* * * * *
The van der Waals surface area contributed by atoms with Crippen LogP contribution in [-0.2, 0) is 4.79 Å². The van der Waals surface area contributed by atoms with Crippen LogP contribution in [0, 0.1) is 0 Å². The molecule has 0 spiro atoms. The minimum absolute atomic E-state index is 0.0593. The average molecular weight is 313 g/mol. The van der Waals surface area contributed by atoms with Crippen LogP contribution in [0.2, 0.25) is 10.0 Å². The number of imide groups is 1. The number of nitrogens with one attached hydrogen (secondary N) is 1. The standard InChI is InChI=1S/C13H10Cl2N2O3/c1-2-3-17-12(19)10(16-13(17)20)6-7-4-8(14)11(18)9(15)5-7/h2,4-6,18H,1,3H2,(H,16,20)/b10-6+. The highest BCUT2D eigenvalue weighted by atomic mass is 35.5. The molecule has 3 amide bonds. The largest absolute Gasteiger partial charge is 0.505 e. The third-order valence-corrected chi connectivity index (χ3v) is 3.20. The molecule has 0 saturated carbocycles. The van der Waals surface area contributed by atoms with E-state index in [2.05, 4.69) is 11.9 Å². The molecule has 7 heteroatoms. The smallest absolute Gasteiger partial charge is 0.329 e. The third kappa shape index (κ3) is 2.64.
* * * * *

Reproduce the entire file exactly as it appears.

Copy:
The van der Waals surface area contributed by atoms with Crippen LogP contribution in [-0.2, 0) is 4.79 Å². The van der Waals surface area contributed by atoms with Crippen LogP contribution in [0, 0.1) is 0 Å². The molecule has 0 spiro atoms. The minimum absolute atomic E-state index is 0.0593. The average molecular weight is 313 g/mol. The van der Waals surface area contributed by atoms with Crippen LogP contribution in [0.2, 0.25) is 10.0 Å². The number of imide groups is 1. The number of nitrogens with one attached hydrogen (secondary N) is 1. The standard InChI is InChI=1S/C13H10Cl2N2O3/c1-2-3-17-12(19)10(16-13(17)20)6-7-4-8(14)11(18)9(15)5-7/h2,4-6,18H,1,3H2,(H,16,20)/b10-6+. The highest BCUT2D eigenvalue weighted by atomic mass is 35.5. The molecule has 3 amide bonds. The largest absolute Gasteiger partial charge is 0.505 e. The third-order valence-corrected chi connectivity index (χ3v) is 3.20. The molecule has 0 saturated carbocycles. The van der Waals surface area contributed by atoms with E-state index in [2.05, 4.69) is 11.9 Å². The molecule has 7 heteroatoms. The smallest absolute Gasteiger partial charge is 0.329 e. The third kappa shape index (κ3) is 2.64.